Advertisement

Two of world’s richest heirs join forces in Hollywood deal

Font Size

HOLLYWOOD’S latest power couple hail from opposite sides of the world.

Samsung scion Miky Lee is one of the backers of a $275 million investment in Skydance Media, the company founded by Larry Ellison’s son David, 37, in 2010, according to a statement. The deal brings together the $62 billion Ellison fortune and South Korea’s $29 billion Samsung clan, the Asian nation’s richest.

Lee, 61, the granddaughter of Samsung founder Lee Byung-chull, oversees CJ Group’s entertainment and media business, a separate conglomerate from Samsung Group. It opened her homeland’s first multiplex, invested in the DreamWorks studio and funded Parasite, the South Korean comic thriller that won four Oscars Sunday, including best picture.

With Lee’s avid support for the film industry, CJ has financed and distributed three other films made by Parasite director Bong Joon Ho, including Snowpiercer and Okja.

David Ellison’s Skydance is best known for franchises like the Mission: Impossible films and the upcoming Top Gun sequel. It courted controversy last year after it hired Pixar pioneer John Lasseter to lead its animation business, scooping up the former Walt Disney Co. executive who was dismissed for workplace misconduct.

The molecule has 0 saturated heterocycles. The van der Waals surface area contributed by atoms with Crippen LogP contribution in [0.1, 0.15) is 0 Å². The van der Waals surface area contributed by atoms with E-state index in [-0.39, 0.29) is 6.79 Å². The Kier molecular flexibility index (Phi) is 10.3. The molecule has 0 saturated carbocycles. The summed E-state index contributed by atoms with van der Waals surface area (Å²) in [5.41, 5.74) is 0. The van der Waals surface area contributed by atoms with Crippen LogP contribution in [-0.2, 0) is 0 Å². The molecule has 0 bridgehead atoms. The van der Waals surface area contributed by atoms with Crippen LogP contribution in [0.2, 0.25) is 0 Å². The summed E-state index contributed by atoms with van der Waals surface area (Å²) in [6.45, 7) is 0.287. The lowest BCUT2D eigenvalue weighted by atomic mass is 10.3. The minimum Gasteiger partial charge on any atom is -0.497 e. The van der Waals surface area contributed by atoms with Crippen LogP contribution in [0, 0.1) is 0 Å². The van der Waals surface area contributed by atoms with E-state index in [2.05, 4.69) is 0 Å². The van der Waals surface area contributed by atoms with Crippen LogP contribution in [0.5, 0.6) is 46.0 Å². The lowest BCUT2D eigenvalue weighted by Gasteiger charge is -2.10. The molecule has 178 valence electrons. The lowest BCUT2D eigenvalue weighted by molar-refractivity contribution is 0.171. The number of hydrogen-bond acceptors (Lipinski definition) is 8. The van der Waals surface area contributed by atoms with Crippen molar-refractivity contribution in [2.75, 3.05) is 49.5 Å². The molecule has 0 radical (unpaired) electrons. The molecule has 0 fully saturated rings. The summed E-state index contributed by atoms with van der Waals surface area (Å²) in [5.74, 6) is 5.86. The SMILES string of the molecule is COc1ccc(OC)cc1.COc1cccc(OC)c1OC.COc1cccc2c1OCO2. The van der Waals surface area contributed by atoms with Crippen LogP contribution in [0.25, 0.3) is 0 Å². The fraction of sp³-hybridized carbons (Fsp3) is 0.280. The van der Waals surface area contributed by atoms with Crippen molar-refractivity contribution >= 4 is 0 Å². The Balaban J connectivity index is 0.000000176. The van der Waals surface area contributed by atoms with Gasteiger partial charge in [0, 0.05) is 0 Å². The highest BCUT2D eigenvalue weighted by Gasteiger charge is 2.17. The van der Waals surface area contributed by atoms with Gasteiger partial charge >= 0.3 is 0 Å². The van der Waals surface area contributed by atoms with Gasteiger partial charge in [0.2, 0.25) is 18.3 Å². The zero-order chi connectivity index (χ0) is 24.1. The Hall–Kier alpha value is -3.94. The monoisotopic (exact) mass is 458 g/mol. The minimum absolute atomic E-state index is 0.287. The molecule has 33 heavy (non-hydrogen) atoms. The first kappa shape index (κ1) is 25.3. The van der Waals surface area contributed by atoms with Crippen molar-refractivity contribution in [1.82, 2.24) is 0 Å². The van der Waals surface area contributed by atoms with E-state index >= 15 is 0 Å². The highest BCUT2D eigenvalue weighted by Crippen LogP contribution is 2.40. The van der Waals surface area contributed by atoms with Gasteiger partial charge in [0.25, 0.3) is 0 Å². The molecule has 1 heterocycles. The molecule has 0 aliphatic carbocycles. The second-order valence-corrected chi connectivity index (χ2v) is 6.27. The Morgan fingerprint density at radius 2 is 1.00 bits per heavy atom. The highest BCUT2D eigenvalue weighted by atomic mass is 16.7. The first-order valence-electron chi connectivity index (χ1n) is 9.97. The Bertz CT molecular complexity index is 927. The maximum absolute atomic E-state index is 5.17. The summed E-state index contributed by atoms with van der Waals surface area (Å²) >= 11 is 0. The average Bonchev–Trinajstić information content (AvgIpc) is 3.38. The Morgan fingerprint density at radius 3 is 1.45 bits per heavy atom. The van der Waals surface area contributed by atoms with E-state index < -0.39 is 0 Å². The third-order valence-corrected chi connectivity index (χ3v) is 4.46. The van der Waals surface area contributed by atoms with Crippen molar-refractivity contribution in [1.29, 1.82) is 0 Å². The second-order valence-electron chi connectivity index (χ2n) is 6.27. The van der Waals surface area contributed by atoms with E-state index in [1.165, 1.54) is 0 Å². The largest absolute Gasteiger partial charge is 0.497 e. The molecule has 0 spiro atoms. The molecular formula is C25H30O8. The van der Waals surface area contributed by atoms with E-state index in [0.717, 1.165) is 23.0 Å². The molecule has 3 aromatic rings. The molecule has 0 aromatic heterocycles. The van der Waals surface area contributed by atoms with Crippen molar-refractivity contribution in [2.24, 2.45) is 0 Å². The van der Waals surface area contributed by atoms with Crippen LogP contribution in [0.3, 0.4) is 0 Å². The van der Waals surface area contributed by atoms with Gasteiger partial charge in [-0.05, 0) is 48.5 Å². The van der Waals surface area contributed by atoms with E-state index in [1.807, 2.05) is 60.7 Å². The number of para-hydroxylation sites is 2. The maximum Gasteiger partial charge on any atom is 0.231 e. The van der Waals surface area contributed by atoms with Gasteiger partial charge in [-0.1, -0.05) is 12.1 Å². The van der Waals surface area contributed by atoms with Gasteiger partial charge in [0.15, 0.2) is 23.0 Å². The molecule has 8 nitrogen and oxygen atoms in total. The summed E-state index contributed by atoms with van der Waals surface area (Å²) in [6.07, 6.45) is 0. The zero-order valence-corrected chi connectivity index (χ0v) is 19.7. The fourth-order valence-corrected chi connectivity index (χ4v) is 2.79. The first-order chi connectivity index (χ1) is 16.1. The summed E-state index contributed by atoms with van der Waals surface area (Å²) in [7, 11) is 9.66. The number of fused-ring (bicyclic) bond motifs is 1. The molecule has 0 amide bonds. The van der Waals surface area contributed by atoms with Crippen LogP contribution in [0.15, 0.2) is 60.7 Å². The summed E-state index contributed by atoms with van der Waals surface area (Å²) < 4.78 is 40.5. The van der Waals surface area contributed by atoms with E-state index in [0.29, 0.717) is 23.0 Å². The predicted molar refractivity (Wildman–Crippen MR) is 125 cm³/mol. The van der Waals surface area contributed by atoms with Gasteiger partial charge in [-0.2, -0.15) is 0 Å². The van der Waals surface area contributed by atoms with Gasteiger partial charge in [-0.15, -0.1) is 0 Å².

The tie-up underscores the entertainment world’s enduring appeal to the world’s richest people. In 2004, former Ebay Inc. executive Jeff Skoll started Participant Media, which makes movies targeting social issues. David Ellison’s sister Megan is also a film producer, whose credits include Zero Dark Thirty and Phantom Thread.

The Skydance deal, led by investment firm RedBird Capital Partners, values the company at $2.3 billion, according to Tuesday’s statement. Other investors include Tencent Holdings Ltd. and the Ellison family.

Lee’s involvement is an even bigger coup after Parasite took home the top award at the Oscars. Her acceptance speech suggests she won’t be diluting the sometimes challenging output of her media empire.

“I really want to thank our Korean film audience,” she said at the ceremony in Los Angeles. “That made us really never be able to be complacent and keep pushing the directors, the creators, keep pushing the envelope.” — Bloomberg





Advertisement